I don’t know why the end-of-year conferences with my kids’ educational therapist makes me so nervous. It is a strange thing really. Parenting a child with dyslexia can feel like a huge responsibility. My kids’ improvement in reading, writing and spelling, or lack thereof, really isn’t related to how well I parent them. But somehow it still feels like it.
Edited to add: I wrote this post a few years ago. It was meant to show some of the ups and downs of homeschooling and parenting kids with dyslexia.
If you’re new here, I am the mom of 8 kids ages 26 to 7, seven of whom are either mildly, moderately or profoundly dyslexic. You can read more of our family’s dyslexia story here. Our two profoundly dyslexic kids attend nearly 3 hours of educational therapy each week through the NILD program. I am so grateful for this opportunity, but it is hard.
At the end of every school year, the kids are given the Woodcock-Johnson standard test of achievement. The purpose of these tests is to give us an honest assessment of how our kids academic achievement compared to their peers with or without learning issues.
This means that despite that fact that my profoundly dyslexic son can keep up with most of his studies with accommodations such as untimed tests, audio lessons, use of text to speech and speech to text apps and spell checkers, and that he has profound thoughts and insights into his studies – his testing shows that he is far from grade level.
The Reality of Dyslexia
Looking at the test results is a black and white reality check that momentarily causes me to stop looking at my whole child – an individual with strengths and talents that are not measured by this kind of test.
The tests are trying to tell me something that I don’t want to hear. Something that I don’t believe. The test results would be alarming if I did not know dyslexia and I did not know my son.
Those test scores seem to be saying, ‘Work harder!’ Try more!’ ‘Spend more money!’ ‘Do more lessons!’ ‘Do something!’ ‘DO SOMETHING!’
But I have been at this dyslexia thing for a long time now. I know that there is more to this picture than a percentile or ranking and that the workings of my son’s mind more than these test scores.
Some Truths About Dyslexia
I know dyslexia and I know my son. And if you have a child with dyslexia, you can too!
I know that dyslexia makes reading, writing, spelling, organizing and communication difficult.
I also know that dyslexic minds have amazing strengths – outside the classroom. Strengths like being highly creative and persistent, being able to see patterns, connections and similarities that others don’t see, excellent puzzle solving skills, strong reasoning skills, an ability to understand abstract ideas, and an amazing inclination to think outside the box.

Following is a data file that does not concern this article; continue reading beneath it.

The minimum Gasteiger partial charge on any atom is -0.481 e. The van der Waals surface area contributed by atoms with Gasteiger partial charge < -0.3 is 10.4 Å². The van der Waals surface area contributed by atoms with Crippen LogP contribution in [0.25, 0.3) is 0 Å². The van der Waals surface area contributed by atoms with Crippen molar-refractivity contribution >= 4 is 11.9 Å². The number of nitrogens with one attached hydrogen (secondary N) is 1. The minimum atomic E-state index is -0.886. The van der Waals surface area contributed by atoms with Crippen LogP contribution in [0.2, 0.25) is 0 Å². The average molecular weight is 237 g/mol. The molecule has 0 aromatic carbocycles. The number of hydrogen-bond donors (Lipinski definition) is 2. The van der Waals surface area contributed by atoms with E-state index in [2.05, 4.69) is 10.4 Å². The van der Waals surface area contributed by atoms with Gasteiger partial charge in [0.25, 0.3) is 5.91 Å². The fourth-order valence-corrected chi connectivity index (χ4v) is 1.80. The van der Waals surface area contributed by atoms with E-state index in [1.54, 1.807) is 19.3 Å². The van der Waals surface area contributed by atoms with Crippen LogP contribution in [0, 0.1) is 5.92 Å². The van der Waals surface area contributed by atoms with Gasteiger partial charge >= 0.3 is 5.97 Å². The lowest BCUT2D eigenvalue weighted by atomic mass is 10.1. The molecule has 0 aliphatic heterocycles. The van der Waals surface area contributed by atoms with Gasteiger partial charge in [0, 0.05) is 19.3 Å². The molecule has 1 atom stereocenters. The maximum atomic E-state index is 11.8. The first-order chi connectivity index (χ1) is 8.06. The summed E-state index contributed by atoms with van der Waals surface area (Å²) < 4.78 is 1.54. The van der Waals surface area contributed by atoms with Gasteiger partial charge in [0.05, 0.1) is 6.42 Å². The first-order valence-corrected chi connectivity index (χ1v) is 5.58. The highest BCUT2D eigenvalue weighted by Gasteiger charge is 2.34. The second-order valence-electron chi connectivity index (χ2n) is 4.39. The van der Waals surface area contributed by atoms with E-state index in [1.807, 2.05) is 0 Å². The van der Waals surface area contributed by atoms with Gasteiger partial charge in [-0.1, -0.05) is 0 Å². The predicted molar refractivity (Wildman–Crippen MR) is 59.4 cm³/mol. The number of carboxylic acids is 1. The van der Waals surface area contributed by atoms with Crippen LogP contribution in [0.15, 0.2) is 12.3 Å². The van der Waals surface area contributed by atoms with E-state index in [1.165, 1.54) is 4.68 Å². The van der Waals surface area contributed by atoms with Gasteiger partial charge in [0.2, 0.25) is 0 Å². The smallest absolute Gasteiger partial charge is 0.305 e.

These are strengths that are not measured by any standardized test.
I know that dyslexics are 4 times more likely to be entrepreneurs. It is their strengths of global, inventive outside the box thinking that makes them so successful.
I know that dyslexia is never outgrown. It will be my kids’ companion for all of their lives.
I also know that I can expect my kids’ standardized test scores to look a bit scary.
I can expect to be a walking spell checker for this house full of dyslexics.
I can expect frequent counseling sessions with my frustrated and exasperated dyslexic learners.
I can expect to deal with nervousness and doubt about my own ability as a mother and homeschooler to these kids.
I can expect these early school years where the goal of my instruction is proficient reading, writing and spelling to be full of long, hard days.
Have I mentioned that homeschooling and parenting kids with dyslexia is hard? As in most things, however, hard work pays off.
I can also expect the years of hard work and perseverance to result in kids who know the value of working hard and perseverance in their adult lives.
I can expect my kids to have a fully developed reliance on God to help them and guide them through the difficulties that they are sure to face, that we all will face, in life.
I can expect to have kids who appreciate the little things.
I can expect great things to come from these great minds.
I can expect kids who have extreme compassion for others who learn differently.
We have nearly completed another year of educational therapy. There are plenty of days when I just wish my kids were ‘normal’. I know this is selfish. I know that there is purpose in all of it. All of these experiences are working together for good in my kids lives are your kids lives as well.
If you are parenting or homeschooling a child (or 7) with dyslexia, look beyond the test results. Your child’s ‘relative proficiency index’ does not define him or her. They have been given gifts from God just like everyone else. Since these kids operate outside the box all. the. time, allow their dyslexia to compel you to earnestly look for their unique gifts.
How about you? Do your expectations about parenting a child with dyslexia match your reality?
This post is part of my series on homeschool planning. Read the entire series on homeschool goal setting, scheduling, and prioritizing here.